Disability List of Impairments in Social Security Administration

The Social Security Disability List of Impairments is an organized collection of health impairments for which the Social Security Administration provides SSDI and SSI disability claim approval criteria.

The Social Security Administration (SSA) awards Social Security Disability benefits based on the type of disabling condition the claimant suffers from. These are conditions affect the individual’s ability to gain employment. The Social Security Disability List of Impairments, also known as the “Blue Book,” contains a list of these conditions. If you are suffering from any of those conditions, you might be eligible to receive Social Security Disability Insurance (SSDI) or Supplemental Security Income (SSI).

This disabilities record is referred to by decision-makers on claims (depending on what level your claim is at, the “decision-maker” will be either a disability examiner or a federal administrative law judge who hears disability cases) as simply “the listings.” This listing is also known as “the blue book” because for several decades the listings were published in a book with a blue cover, entitled “Disability Evaluation under Social Security.”

The Disability List of Impairments remains available online through Social Security has ceased to publish updates. The listings are organized by adult and child impairments and by body systems, such as mental disorders, immune system disorders, skin disorders, digestive system disorders, hemic and lymphatic system disorders, respiratory tract disorders, musculoskeletal system disorders, and cardiovascular system disorders.

In cases when disability benefits are granted, it’s not because the claimant’s case met or equaled the standards of a listing in the blue book. Normally, an approval occurs because the claimant is deemed to have a severe impairment that prevents them from being able to work and earn a gainful and substantial income.

Their condition must also be considered severe enough to prevent them from being able to perform other work their skills might suit them for, provided that additional vocational factors such as their age, education, and remaining functional capabilities do not stand in the way.

Here is a partial list of psychological and physical conditions that are listed (and organized under specific body systems) in the disability list manual:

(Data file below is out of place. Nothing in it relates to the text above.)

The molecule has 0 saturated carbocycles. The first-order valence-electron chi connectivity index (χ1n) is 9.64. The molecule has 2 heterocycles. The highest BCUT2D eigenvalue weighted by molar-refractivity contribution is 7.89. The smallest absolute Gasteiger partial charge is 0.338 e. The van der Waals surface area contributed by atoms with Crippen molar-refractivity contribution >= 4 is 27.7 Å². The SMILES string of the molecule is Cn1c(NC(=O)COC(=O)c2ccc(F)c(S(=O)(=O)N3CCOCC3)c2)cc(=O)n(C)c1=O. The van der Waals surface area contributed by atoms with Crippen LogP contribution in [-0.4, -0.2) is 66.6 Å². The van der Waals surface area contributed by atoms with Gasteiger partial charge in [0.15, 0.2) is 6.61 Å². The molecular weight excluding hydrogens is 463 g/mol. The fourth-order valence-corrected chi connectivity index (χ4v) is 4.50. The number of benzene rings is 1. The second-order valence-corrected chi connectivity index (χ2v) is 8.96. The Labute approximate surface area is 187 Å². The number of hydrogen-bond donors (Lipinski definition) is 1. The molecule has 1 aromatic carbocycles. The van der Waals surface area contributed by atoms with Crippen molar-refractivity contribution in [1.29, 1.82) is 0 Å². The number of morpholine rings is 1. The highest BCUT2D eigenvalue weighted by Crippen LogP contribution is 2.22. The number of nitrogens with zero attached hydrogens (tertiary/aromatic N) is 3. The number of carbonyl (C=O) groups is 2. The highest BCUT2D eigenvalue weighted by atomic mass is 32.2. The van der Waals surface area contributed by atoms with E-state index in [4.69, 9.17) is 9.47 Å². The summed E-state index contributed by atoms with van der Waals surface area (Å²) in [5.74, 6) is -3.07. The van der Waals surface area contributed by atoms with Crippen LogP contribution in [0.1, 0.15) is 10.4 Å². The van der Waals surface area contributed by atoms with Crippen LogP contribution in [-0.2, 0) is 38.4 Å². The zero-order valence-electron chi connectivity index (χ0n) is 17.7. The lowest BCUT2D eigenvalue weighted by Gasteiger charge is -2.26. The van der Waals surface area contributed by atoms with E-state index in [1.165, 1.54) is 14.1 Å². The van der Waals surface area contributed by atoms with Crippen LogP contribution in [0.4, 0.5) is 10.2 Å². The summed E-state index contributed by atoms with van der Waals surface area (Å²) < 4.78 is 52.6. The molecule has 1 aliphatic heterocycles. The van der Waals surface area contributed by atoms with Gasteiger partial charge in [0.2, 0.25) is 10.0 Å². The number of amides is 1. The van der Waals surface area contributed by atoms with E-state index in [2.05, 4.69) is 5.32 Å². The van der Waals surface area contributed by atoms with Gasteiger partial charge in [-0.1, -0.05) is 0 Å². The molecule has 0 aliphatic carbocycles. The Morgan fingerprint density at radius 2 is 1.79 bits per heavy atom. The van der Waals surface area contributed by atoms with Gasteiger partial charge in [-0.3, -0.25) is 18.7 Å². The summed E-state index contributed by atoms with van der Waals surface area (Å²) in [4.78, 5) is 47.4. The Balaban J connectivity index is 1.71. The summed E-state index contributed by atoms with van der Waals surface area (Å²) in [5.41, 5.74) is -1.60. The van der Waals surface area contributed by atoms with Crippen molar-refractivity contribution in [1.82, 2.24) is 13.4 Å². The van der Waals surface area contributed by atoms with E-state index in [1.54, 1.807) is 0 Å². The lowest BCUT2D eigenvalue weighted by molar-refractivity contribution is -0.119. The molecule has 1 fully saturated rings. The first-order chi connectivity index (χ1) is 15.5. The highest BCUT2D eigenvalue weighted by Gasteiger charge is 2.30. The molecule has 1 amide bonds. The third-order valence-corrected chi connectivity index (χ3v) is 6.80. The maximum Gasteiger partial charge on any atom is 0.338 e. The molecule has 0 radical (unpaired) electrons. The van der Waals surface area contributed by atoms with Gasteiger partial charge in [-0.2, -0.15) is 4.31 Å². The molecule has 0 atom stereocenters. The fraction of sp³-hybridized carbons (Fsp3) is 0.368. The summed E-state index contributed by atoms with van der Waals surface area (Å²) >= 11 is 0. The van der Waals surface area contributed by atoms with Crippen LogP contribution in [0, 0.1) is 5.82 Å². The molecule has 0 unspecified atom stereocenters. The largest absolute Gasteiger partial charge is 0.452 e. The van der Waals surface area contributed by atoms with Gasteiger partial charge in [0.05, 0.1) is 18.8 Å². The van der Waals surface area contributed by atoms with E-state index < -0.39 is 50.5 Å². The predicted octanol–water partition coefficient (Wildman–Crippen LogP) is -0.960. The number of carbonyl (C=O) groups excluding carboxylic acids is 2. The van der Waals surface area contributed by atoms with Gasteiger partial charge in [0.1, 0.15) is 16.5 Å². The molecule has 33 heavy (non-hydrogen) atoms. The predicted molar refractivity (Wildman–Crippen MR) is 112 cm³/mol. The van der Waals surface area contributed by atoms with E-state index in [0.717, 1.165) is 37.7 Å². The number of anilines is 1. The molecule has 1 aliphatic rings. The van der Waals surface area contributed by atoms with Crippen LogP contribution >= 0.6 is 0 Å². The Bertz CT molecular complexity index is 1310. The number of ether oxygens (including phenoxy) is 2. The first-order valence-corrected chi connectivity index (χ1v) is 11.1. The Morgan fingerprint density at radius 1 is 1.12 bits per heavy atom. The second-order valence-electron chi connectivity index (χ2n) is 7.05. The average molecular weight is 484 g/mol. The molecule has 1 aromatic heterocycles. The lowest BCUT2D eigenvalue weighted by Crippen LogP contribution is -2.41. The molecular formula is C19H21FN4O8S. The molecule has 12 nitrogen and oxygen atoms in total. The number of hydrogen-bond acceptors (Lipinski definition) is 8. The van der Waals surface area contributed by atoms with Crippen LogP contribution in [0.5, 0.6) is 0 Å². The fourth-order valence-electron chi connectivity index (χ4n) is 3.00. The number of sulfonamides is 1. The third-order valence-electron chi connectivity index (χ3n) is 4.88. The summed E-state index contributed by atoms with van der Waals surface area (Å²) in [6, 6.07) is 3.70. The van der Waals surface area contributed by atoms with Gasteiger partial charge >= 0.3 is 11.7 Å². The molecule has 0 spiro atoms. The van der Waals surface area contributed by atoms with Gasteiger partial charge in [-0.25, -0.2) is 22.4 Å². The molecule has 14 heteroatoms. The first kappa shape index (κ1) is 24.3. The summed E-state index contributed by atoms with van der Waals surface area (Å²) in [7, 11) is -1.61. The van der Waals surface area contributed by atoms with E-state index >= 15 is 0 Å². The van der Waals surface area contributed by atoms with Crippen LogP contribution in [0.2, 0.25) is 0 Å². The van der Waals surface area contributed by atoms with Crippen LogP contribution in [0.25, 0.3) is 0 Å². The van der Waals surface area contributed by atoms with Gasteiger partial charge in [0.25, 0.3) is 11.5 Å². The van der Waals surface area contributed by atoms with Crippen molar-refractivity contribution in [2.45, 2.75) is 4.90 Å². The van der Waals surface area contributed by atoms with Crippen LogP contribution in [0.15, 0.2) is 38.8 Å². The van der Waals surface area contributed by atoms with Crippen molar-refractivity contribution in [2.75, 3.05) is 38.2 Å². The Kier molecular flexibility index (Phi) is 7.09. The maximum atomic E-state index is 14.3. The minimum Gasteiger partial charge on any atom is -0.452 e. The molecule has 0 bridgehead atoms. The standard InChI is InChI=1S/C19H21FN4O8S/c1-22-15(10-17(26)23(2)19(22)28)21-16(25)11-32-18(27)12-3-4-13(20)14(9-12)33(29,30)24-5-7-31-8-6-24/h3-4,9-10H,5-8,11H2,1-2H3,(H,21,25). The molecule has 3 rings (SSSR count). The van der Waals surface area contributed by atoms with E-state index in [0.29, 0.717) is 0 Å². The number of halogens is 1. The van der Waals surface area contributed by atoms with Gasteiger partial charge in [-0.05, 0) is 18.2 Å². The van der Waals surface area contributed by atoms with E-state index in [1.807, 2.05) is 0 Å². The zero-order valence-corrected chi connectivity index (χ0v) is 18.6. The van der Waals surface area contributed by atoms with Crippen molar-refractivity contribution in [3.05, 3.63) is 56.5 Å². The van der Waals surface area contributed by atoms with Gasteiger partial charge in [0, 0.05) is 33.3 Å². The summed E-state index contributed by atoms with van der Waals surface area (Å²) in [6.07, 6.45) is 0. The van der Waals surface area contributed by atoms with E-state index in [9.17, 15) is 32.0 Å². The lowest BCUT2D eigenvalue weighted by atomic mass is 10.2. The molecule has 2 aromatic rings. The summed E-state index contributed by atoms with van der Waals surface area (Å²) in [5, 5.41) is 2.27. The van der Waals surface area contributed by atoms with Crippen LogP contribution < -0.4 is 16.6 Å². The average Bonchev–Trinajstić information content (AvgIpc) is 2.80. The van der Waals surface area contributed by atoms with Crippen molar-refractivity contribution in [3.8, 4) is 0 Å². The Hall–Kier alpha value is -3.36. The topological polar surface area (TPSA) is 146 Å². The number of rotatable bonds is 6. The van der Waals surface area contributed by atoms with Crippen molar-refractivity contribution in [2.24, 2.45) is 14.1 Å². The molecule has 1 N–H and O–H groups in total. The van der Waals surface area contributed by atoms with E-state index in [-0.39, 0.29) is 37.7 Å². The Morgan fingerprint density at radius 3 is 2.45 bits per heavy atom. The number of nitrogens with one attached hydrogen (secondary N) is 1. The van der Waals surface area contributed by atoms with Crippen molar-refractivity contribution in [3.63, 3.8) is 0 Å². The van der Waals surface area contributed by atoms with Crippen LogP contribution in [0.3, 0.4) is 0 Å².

1. Musculoskeletal conditions – include stenosis, disk disease, scoliosis, osteoarthritis, fractures, and soft tissue injuries.
  2. Special senses and speech disorders – include hearing deficits, speech pathology, impairment of visual fields, and loss of visual acuity and efficiency.
  3. Respiratory impairments – include sleep apnea and emphysema.
  4. Cardiovascular ailments – include chronic heart disease, coronary artery disease, valvular defects, and arrhythmias.
  5. Digestive system disorders– include gastrointestinal hemorrhaging, hepatitis, inflammatory bowel disease, chronic liver disease, and liver transplantation.
  6. Genitourinary system ailments – include kidney disease and transplant rejection.
  7. Hematological (blood) System conditions – include polycythemia, anemia, and granulocytopenia.
  8. Skin ailments – include ichthyosis and hidradenitis suppurtiva.
  9. Endocrine disorders – include hypothyroidism and hyperthyroidism.
  10. Multiple body system ailments – include down syndrome.
  11. Neurological conditions – include ALS, petit mal seizures, TBI, CVA, and grand mal seizures.
  12. Mental impairments – such as bipolar disorder, anxiety, panic attacks, reduction of cognition, depression, personality disorders, somatoform disorders, and autism.
  13. Neoplastic ailments – include cancers affecting all body systems.
  14. Immune system disorders – include lupus, scleroderma, Sjogren’s syndrome, and HIV, and inflammatory arthritis.

Evidence and the Book